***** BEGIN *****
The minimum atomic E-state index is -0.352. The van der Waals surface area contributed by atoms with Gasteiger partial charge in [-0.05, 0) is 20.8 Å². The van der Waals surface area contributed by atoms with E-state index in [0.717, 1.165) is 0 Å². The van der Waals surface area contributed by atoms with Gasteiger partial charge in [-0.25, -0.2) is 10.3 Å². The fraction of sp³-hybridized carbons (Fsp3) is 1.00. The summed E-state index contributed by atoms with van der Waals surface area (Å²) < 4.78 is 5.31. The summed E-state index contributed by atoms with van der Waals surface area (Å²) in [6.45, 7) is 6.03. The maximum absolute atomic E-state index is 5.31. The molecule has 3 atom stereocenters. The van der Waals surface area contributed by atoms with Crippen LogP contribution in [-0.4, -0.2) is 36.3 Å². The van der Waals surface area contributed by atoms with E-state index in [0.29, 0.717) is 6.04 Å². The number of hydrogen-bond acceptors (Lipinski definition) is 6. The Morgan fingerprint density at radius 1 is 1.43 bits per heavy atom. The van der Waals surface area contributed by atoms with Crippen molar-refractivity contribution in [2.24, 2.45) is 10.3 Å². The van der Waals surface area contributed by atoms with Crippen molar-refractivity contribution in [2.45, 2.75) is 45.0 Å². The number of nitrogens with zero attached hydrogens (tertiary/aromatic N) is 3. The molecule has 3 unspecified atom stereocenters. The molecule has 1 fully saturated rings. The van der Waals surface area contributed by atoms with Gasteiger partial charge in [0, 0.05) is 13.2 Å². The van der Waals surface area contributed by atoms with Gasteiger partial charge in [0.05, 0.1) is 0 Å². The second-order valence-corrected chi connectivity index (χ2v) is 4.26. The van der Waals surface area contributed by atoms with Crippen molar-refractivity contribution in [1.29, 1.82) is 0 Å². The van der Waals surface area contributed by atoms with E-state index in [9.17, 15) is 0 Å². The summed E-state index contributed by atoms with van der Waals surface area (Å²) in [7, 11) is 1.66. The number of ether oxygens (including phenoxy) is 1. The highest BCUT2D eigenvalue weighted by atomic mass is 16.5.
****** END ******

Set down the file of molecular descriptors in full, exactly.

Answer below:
The minimum atomic E-state index is -0.352. The van der Waals surface area contributed by atoms with Gasteiger partial charge in [-0.05, 0) is 20.8 Å². The van der Waals surface area contributed by atoms with E-state index in [0.717, 1.165) is 0 Å². The van der Waals surface area contributed by atoms with Gasteiger partial charge in [-0.25, -0.2) is 10.3 Å². The fraction of sp³-hybridized carbons (Fsp3) is 1.00. The summed E-state index contributed by atoms with van der Waals surface area (Å²) < 4.78 is 5.31. The summed E-state index contributed by atoms with van der Waals surface area (Å²) in [6.45, 7) is 6.03. The maximum absolute atomic E-state index is 5.31. The molecule has 3 atom stereocenters. The van der Waals surface area contributed by atoms with Crippen LogP contribution in [-0.4, -0.2) is 36.3 Å². The van der Waals surface area contributed by atoms with E-state index in [0.29, 0.717) is 6.04 Å². The number of hydrogen-bond acceptors (Lipinski definition) is 6. The Morgan fingerprint density at radius 1 is 1.43 bits per heavy atom. The van der Waals surface area contributed by atoms with Crippen molar-refractivity contribution in [2.24, 2.45) is 10.3 Å². The van der Waals surface area contributed by atoms with Crippen molar-refractivity contribution in [2.45, 2.75) is 45.0 Å². The number of nitrogens with zero attached hydrogens (tertiary/aromatic N) is 3. The molecule has 3 unspecified atom stereocenters. The molecule has 1 fully saturated rings. The van der Waals surface area contributed by atoms with Gasteiger partial charge in [0, 0.05) is 13.2 Å². The van der Waals surface area contributed by atoms with Gasteiger partial charge in [0.05, 0.1) is 0 Å². The second-order valence-corrected chi connectivity index (χ2v) is 4.26. The van der Waals surface area contributed by atoms with Crippen molar-refractivity contribution in [1.29, 1.82) is 0 Å². The van der Waals surface area contributed by atoms with E-state index in [9.17, 15) is 0 Å². The summed E-state index contributed by atoms with van der Waals surface area (Å²) in [7, 11) is 1.66. The number of ether oxygens (including phenoxy) is 1. The highest BCUT2D eigenvalue weighted by atomic mass is 16.5.